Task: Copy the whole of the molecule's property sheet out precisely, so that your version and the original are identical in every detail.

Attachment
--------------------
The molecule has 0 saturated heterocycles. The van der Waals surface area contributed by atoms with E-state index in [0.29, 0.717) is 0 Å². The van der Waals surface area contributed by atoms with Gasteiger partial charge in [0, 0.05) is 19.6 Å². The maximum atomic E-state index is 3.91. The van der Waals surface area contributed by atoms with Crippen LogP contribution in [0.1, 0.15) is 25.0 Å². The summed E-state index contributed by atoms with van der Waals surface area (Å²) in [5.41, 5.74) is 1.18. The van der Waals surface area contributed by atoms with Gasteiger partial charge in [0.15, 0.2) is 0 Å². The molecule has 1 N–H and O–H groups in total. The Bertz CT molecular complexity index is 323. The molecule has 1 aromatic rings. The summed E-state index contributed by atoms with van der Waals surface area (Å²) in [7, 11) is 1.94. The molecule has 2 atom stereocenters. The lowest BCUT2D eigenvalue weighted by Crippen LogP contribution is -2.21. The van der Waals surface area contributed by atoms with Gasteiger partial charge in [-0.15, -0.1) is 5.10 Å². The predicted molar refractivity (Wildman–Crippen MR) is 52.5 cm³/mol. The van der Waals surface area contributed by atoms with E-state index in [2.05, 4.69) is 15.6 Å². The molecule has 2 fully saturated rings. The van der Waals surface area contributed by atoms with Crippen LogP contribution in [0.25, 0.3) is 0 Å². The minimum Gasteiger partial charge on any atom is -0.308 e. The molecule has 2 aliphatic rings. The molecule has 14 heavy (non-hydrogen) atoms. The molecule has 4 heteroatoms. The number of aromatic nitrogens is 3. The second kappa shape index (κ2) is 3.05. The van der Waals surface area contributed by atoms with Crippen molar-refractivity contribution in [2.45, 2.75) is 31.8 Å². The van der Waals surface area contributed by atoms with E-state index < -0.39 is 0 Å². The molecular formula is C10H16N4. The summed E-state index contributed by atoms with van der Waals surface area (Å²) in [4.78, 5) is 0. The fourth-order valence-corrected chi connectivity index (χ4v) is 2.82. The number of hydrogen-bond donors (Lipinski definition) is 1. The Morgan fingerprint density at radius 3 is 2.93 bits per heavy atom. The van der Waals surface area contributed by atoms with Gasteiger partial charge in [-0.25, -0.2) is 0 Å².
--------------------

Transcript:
The molecule has 0 saturated heterocycles. The van der Waals surface area contributed by atoms with E-state index in [0.29, 0.717) is 0 Å². The van der Waals surface area contributed by atoms with Gasteiger partial charge in [0, 0.05) is 19.6 Å². The maximum atomic E-state index is 3.91. The van der Waals surface area contributed by atoms with Crippen LogP contribution in [0.1, 0.15) is 25.0 Å². The summed E-state index contributed by atoms with van der Waals surface area (Å²) in [5.41, 5.74) is 1.18. The van der Waals surface area contributed by atoms with Gasteiger partial charge in [0.15, 0.2) is 0 Å². The molecule has 1 N–H and O–H groups in total. The Bertz CT molecular complexity index is 323. The molecule has 1 aromatic rings. The summed E-state index contributed by atoms with van der Waals surface area (Å²) in [7, 11) is 1.94. The molecule has 2 atom stereocenters. The lowest BCUT2D eigenvalue weighted by Crippen LogP contribution is -2.21. The van der Waals surface area contributed by atoms with Gasteiger partial charge in [-0.15, -0.1) is 5.10 Å². The predicted molar refractivity (Wildman–Crippen MR) is 52.5 cm³/mol. The van der Waals surface area contributed by atoms with E-state index in [2.05, 4.69) is 15.6 Å². The molecule has 2 fully saturated rings. The van der Waals surface area contributed by atoms with Crippen LogP contribution in [0.25, 0.3) is 0 Å². The minimum Gasteiger partial charge on any atom is -0.308 e. The molecule has 2 aliphatic rings. The molecule has 14 heavy (non-hydrogen) atoms. The molecule has 4 heteroatoms. The number of aromatic nitrogens is 3. The second kappa shape index (κ2) is 3.05. The van der Waals surface area contributed by atoms with Crippen molar-refractivity contribution in [2.45, 2.75) is 31.8 Å². The van der Waals surface area contributed by atoms with E-state index < -0.39 is 0 Å². The molecular formula is C10H16N4. The summed E-state index contributed by atoms with van der Waals surface area (Å²) in [4.78, 5) is 0. The fourth-order valence-corrected chi connectivity index (χ4v) is 2.82. The number of hydrogen-bond donors (Lipinski definition) is 1. The Morgan fingerprint density at radius 3 is 2.93 bits per heavy atom. The van der Waals surface area contributed by atoms with Gasteiger partial charge in [-0.25, -0.2) is 0 Å².